Mike's Triumph Spitfire:
Thirty Seven Years of Fun!

Spitfire 1500 Fun & Repairs during 1999

Click on a thumbnail image to view!
outside shop stripped After spending some time in the US Navy and then graduating from college, I finally decided that since I have a good job it was time to get my Spitfire looking better. I got involved in a local club, the Panhandle British Car Association, and going to car shows with them furthered my decision. So then I took the car apart leaving only the body and frame. Next I loaded it on my trailer and brought it to the body shop. This picture is outside the body shop after the body man stripped the old paint off, did body work on the numerous dents and dings, and sanded it down. While waiting for the body shop, I started on designing my British car club's website. I continue to improve and update the site.[February 1999]
engine compartment before This view of the engine compartment shows how bad it was. I didn't think it was that bad until I had taken all the devices off the firewall and removed the engine/transmission. We even discovered a cracked frame area from the original owner's accident. (lower right of picture)
rear panel removed I had the body shop replace the right rear quarter panel because the original owner had and accident in or about 1979 and it was repaired with a LOT of bondo. Because this is a restoration job, I bought a new panel from Victoria British and paid the shop much extra money to remove and replace it.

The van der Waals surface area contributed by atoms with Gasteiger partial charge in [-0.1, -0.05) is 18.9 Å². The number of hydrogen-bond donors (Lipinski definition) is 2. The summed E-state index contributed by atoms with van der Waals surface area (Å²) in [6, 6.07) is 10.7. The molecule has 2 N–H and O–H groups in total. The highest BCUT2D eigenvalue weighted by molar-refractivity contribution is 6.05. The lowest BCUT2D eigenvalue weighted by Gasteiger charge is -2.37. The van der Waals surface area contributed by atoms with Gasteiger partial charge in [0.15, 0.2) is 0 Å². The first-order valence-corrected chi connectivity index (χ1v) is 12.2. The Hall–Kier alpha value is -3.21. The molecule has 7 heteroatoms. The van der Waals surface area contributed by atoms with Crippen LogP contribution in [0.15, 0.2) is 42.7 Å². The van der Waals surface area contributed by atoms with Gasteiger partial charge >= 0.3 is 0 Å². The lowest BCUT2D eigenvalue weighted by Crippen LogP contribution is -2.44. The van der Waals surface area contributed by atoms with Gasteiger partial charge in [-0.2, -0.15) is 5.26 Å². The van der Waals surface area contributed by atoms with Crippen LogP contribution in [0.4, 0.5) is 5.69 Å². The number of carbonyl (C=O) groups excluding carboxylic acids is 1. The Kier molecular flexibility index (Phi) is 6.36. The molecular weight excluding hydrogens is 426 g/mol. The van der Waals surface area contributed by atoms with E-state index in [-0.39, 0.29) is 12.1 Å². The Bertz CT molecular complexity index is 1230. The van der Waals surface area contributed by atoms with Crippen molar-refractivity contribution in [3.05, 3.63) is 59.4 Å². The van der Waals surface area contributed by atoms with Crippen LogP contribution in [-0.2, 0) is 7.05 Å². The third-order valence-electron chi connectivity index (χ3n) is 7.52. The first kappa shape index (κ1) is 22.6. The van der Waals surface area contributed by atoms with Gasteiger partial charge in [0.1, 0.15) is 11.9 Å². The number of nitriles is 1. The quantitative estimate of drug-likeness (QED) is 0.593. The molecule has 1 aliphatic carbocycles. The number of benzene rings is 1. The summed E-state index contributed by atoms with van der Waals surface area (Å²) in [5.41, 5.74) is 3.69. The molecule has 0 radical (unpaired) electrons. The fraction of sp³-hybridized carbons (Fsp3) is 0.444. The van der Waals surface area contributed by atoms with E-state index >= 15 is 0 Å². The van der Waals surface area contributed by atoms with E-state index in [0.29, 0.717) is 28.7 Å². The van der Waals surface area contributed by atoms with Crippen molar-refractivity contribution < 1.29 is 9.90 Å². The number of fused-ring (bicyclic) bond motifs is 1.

rear view stripped Rear view showing the trunk lid stripped & sanded, and rear bumper removed.
rear panel replaced In need of flash photography, this picture shows the result of hard work to replace that rear quarter panel with a brand new one.
doors worked on The doors needed a lot of thin surface work. Most do after a while. But on the passenger door there was a large dent and a long deep scratch from a bicycle rider who ran into my car when it was parked on a college campus.
engine area is next The bonnet, rear panels, and trunk have been primered and next work begins on the engine compartment area starting with de-greasing.
doors painted The doors were painted all around after the internal parts were removed.
car painting begins The body painting begins! 
rear painting Close-up of the trunk area during the painting process. I removed the gas tank before delivering the car to the shop because they had to do some welding. I did not want to risk their lives or my car due to an errant spark.
painting done The painting process is finished and the shop has rebuilt the doors, re-installed the rear bumper and hood latches, and painted the wheels (not the centercaps).
back home front view Now I have it back home and getting ready to pull it back into my garage shop. View of the left front, ready for me to put it back together. :-) [April 1999]
back home rear view View of the right rear, ready for me to put it back together. :-)
back home engine compartment view Compare this picture of the finished engine compartment with the second picture on this page. Looks great, doesn't it!